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Insulin-like growth factor-1 receptor signalling and acquired resistance to gefitinib (ZD1839; IRESSATM) in DU145 human prostate cancer cells

By Helen E. Jones, Lindy Goddard, Julia M.W. Gee, Stephen Hiscox, Maureen E. Harper, Michele Rubini, Denise Barrow, Simon Guy, Alan Wakeling and Robert I. Nicholson


Introduction: Although gefitinib (ZD1839; IRESSATM), a specific EGF-R tyrosine kinase inhibitor (TKI), has been shown to possess anti-tumour activity in a range of cancer types including androgen refractory prostate cancer, de novo and acquired resistance to the inhibitor has been reported clinically (Ranson, The Oncologist 2001; 58 (suppl 2A):114-22). In this study, we examined the involvement of the IGF1-R in the acquisition of resistance to gefitinib in the DU145 model of prostate cancer. Methods: The DU145 human prostate cancer cell line was continuously exposed to 1mM gefitinib. Alterations in signalling pathways were assessed using immunocytochemical, Western blotting and/or RTPCR techniques. Matrigel invasion assays were performed and cell proliferation was assessed by evaluating anchorage dependent growth. Cell sensitivity to the specific IGF1-R TKI, AG1024, (1-10mg/ml) was also measured. Results: Continuous exposure of the DU145 cells to 1mM gefitinib resulted in an approximate 60% initial growth inhibition after 10 days treatment. The surviving cells however, showed slow but steady increases in growth over the following 2 months, reaching a stable growth rate which far exceeded that of the parental cell line after a total of 3 months. This gefitinib-resistant subline designated DU145/TKI-R, demonstrated reduced EGF-R expression and negligible basal phosphorylated EGF-R activity. Compared with the parental DU145 cells, the DU145/TKI-R cells showed i) an increased production of IGFII mRNA, ii) elevated levels of both total and phosphorylated IGF1-R and PKCd, and iii) a marked increased sensitivity to growth inhibition by the IGF1-R inhibitor AG1024. Significantly, while 1mM gefitinib initially reduced the invasion of the DU145 cells through matrigel by 40%, the DU145/TKI-R cells overcame this inhibition. Furthermore, the migratory activity of the DU145/TKI-R cells was substantially reduced (45%) by treatment with AG1024 (10mM).\ud Conclusion: In prostate cancer cells, acquired resistance to gefitinib is associated with increased signalling through the IGF1-R, which also plays a role in the invasive capacity of the gefitinib-resistant phenotype. Thus, therapeutic strategies that target the IGF1-R may increase the efficacy and duration of response to gefitinib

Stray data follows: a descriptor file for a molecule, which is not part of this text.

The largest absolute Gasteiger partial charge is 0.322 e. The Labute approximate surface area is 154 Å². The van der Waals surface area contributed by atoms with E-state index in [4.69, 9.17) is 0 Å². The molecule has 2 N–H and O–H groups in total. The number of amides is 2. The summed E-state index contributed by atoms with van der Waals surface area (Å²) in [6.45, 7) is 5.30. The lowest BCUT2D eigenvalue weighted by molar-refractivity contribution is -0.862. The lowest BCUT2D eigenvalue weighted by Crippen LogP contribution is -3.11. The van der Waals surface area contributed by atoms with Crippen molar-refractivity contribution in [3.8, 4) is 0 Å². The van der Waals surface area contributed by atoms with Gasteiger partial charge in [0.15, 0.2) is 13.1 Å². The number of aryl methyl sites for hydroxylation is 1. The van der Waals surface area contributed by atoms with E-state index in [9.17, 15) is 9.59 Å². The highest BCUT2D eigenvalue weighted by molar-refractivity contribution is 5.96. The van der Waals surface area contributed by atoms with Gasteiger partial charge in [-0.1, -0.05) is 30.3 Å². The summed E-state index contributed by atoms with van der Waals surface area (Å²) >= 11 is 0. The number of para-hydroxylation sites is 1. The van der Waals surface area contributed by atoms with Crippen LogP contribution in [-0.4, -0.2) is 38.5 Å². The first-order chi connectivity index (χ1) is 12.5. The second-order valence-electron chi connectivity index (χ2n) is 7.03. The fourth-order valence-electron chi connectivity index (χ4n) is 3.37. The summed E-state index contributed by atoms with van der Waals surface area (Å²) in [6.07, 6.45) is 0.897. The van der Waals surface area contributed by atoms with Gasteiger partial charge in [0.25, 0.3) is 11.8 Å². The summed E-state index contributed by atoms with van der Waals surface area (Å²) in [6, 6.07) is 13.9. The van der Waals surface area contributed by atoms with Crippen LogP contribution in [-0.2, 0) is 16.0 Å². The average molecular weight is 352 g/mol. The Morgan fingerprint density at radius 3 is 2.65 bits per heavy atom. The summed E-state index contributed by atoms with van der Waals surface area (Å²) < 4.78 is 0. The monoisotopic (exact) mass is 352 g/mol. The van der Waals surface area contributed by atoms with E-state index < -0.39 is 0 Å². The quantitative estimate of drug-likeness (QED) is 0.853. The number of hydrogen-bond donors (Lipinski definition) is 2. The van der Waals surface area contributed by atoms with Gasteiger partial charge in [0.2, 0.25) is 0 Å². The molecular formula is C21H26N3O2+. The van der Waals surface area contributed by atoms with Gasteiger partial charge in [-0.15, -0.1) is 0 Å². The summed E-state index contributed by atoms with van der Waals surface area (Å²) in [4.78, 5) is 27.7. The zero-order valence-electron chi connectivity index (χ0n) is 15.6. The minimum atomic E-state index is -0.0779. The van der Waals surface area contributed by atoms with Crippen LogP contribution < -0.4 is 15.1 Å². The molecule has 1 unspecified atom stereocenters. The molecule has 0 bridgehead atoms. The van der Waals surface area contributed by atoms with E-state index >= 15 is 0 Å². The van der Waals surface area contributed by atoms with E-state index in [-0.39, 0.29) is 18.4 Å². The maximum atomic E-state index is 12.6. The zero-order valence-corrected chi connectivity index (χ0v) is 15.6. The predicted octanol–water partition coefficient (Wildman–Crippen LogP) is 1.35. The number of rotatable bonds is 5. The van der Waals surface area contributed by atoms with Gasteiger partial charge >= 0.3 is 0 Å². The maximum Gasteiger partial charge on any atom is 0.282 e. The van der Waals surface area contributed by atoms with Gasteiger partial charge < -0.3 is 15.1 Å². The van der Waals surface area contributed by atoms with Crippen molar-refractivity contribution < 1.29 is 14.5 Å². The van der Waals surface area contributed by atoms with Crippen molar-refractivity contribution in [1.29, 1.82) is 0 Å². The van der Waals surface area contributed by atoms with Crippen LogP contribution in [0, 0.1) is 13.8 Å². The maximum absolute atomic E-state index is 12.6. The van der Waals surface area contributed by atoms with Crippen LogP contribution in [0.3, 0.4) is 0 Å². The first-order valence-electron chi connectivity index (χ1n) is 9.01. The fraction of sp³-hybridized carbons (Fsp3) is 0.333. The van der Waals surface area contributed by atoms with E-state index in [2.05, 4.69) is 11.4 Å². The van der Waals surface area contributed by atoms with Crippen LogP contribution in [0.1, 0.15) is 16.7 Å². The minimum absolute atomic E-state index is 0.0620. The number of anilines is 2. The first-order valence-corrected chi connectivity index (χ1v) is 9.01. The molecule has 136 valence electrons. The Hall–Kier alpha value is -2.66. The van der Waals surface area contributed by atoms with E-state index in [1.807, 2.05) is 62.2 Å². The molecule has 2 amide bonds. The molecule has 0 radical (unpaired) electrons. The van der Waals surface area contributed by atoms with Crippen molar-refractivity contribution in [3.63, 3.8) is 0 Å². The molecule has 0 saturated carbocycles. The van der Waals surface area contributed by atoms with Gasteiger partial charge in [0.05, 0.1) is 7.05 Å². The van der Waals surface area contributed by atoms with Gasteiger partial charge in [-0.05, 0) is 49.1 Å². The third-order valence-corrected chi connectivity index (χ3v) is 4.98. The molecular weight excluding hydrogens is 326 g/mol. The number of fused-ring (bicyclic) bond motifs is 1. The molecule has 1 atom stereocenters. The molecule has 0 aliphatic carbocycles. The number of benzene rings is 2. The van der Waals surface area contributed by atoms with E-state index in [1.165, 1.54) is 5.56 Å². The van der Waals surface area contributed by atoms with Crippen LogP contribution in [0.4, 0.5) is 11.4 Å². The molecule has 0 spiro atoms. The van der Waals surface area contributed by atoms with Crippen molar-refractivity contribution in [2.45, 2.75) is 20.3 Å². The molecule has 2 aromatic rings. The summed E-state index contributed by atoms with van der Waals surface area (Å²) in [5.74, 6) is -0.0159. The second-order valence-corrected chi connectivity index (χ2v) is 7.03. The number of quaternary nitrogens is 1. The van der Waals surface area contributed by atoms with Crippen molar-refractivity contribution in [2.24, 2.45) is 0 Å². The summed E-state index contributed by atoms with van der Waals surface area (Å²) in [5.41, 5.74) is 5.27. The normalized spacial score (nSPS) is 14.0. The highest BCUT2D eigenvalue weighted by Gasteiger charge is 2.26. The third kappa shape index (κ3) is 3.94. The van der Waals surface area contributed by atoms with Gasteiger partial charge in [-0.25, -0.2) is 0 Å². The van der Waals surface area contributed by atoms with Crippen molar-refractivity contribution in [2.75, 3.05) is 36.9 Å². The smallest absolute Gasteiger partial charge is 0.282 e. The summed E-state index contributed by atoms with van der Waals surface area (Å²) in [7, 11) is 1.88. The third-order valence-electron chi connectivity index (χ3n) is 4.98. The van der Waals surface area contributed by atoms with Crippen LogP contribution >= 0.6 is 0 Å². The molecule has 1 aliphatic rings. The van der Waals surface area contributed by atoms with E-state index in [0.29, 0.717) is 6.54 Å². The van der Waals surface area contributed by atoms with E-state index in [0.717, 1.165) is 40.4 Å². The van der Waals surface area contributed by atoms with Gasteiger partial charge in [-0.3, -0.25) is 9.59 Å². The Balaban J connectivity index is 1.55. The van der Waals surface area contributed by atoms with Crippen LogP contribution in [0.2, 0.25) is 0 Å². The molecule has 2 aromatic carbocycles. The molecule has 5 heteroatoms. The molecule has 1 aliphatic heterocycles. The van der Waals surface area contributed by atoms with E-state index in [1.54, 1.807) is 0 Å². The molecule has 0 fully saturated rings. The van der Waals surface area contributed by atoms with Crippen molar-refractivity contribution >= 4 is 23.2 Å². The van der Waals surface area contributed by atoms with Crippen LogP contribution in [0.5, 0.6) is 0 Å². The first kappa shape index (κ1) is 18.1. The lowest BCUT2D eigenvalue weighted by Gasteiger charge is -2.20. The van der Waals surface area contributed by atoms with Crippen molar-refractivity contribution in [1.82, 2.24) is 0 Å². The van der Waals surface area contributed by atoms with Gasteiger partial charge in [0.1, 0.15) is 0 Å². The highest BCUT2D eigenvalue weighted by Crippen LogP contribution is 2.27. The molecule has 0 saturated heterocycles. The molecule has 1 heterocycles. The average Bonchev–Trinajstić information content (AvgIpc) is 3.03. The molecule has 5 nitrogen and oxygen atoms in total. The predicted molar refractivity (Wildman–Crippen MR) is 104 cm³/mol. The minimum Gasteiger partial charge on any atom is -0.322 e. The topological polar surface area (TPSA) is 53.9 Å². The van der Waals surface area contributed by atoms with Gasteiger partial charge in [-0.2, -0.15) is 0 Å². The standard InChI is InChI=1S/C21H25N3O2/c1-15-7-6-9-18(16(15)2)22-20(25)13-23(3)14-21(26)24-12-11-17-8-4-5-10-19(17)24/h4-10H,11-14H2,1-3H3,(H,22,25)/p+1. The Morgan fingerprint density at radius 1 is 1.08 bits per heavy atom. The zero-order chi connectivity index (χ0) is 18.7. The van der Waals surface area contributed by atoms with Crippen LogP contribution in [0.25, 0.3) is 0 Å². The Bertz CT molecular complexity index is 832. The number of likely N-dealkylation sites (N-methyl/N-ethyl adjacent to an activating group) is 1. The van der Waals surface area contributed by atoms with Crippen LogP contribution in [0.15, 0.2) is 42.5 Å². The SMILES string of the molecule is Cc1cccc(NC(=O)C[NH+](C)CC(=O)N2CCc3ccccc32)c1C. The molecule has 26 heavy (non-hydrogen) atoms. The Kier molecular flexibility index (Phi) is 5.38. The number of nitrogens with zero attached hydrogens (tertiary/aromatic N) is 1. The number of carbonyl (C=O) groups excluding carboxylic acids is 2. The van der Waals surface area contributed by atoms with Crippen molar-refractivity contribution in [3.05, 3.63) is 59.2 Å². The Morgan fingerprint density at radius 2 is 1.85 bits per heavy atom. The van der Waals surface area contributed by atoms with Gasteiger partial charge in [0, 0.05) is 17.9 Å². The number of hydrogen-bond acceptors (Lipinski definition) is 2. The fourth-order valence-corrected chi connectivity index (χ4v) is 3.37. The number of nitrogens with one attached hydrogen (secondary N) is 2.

Year: 2003
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